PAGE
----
This article is part of the Why Couples Fight Series
Fair Fighting in marriage is an essential skill. In this post, I’d like to spell out 8 essential guidelines for how to approach marital arguments. There’s a lot to be said about how to manage marital conflict. The intent of this post is to discuss the most essential guidelines for effectively managing marital conflict.
This is the most essential guideline for fair fighting in marriage. Above all else, it’s essential that you both keep your cool. Learn to recognize the physiological cues that tell you that you are entering a state of diffuse physiological arousal (DPA).
If you fail to recognize flooding you will engage in contempt, fight in front of your kids, and do other emotionally reckless and regrettable behaviors. Emotional regulation is the bedrock of fair fighting in marriage.
In our couples therapy intensives, we teach couples how to recognize that they or their partner are getting flooded.
Some therapists advocate using a “time out” word which tells your partner that you want to take a break. But we teach a more direct approach.
Why not deal with flooding directly? “I’m starting to get flooded…can we take a break for 20 minutes so I can calm down?”
The first thing to understand is that when we interrupt, we are well on our way to being flooded. It’s pretty pointless to attempt to control the conversation because you never will. That’s why we teach couples how to have a Generative Conversation.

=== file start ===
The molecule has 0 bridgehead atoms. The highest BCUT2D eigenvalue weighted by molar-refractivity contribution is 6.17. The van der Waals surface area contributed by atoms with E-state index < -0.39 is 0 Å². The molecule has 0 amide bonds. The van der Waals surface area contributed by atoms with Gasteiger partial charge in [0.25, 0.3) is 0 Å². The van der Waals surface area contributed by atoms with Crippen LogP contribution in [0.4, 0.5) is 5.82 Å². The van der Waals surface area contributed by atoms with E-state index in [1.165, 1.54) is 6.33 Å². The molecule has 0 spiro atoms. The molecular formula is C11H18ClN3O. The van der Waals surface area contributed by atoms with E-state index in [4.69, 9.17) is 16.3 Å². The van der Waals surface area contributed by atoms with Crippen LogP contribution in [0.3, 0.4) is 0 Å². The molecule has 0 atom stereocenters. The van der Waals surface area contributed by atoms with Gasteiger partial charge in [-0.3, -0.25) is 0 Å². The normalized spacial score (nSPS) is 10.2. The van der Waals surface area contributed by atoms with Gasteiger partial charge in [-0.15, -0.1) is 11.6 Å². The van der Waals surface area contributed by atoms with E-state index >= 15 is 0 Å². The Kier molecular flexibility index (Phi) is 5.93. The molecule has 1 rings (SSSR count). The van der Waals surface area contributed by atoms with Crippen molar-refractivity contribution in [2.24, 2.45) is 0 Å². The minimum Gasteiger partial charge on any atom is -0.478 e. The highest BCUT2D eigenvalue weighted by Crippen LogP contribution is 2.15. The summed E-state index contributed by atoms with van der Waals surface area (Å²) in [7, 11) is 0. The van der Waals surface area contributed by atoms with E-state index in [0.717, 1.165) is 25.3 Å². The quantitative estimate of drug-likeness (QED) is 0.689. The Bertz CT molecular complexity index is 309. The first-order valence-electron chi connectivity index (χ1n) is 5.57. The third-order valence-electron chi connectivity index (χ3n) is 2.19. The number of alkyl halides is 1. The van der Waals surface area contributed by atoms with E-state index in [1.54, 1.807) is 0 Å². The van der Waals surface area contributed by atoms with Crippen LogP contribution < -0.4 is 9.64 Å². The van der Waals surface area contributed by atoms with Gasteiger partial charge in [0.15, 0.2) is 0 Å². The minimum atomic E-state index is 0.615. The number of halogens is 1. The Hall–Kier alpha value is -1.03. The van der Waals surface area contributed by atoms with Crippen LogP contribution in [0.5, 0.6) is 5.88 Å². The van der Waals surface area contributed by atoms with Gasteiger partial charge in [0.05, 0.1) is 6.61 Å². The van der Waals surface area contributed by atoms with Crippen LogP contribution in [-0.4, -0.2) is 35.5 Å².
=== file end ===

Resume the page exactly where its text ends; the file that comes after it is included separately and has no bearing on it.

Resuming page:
When you can both take turns speaking freely and listening for understanding, interruption becomes less of an issue.
Deal with one issue at a time and stick with it. This is one of the most important guidelines for fair fighting in marriage that has solid research behind it.
Kitchen Sinking is when you slam your partner with a laundry list of criticisms, you’re setting up the perfect conditions for them to become flooded.
Modern life is tough. Couples are habitually overwhelmed and exhausted. Don’t let a laundry list of unresolved issues accumulate.
Instead, deal with issues one at a time, as they come up.
Don’t make your partner the problem. recruit them as a valuable ally in solving the problem.
Instead of accusing or blaming your spouse, just describe what you see in the situation as if you were a movie camera. Avoid evaluating, judging or criticizing. Instead of “you never do the dishes,” try saying, “I seem to be the only one doing the dishes this week.”
When you complain, you want to be heard and have an influence on your partner. They will be more open to your point of view and deliver the behavioral change you desire when you describe what you want.
Be direct. Expecting your partner to read your mind is not fair. Don’t expect to be understood if you don’t make an effort to ask for what you want firmly and with courtesy and respect.
Contempt is a ramped up form of criticism. In criticism, you believe that the problem is with your partner.
Contempt is a further cognitive elaboration.
The problem is with your partner because of their inherent unworthiness.